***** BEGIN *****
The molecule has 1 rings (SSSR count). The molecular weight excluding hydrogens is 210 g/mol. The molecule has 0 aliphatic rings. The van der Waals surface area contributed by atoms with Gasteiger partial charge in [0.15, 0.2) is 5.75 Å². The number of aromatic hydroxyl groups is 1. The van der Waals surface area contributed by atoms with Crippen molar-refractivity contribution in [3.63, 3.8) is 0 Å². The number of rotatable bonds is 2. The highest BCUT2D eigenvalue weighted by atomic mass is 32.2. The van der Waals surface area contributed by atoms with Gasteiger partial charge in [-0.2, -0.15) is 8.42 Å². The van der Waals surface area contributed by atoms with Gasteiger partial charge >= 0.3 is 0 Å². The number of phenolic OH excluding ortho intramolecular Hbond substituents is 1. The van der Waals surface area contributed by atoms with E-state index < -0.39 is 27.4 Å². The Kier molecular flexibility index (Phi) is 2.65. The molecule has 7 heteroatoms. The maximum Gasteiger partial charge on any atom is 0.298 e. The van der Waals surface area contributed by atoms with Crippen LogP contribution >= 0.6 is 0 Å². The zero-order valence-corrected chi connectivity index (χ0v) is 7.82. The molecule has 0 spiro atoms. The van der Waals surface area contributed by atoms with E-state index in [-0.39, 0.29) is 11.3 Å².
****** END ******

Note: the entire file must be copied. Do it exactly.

The molecule has 1 rings (SSSR count). The molecular weight excluding hydrogens is 210 g/mol. The molecule has 0 aliphatic rings. The van der Waals surface area contributed by atoms with Gasteiger partial charge in [0.15, 0.2) is 5.75 Å². The number of aromatic hydroxyl groups is 1. The van der Waals surface area contributed by atoms with Crippen molar-refractivity contribution in [3.63, 3.8) is 0 Å². The number of rotatable bonds is 2. The highest BCUT2D eigenvalue weighted by atomic mass is 32.2. The van der Waals surface area contributed by atoms with Gasteiger partial charge in [-0.2, -0.15) is 8.42 Å². The van der Waals surface area contributed by atoms with Gasteiger partial charge >= 0.3 is 0 Å². The number of phenolic OH excluding ortho intramolecular Hbond substituents is 1. The van der Waals surface area contributed by atoms with E-state index < -0.39 is 27.4 Å². The Kier molecular flexibility index (Phi) is 2.65. The molecule has 7 heteroatoms. The maximum Gasteiger partial charge on any atom is 0.298 e. The van der Waals surface area contributed by atoms with Crippen LogP contribution >= 0.6 is 0 Å². The zero-order valence-corrected chi connectivity index (χ0v) is 7.82. The molecule has 0 spiro atoms. The van der Waals surface area contributed by atoms with E-state index in [-0.39, 0.29) is 11.3 Å².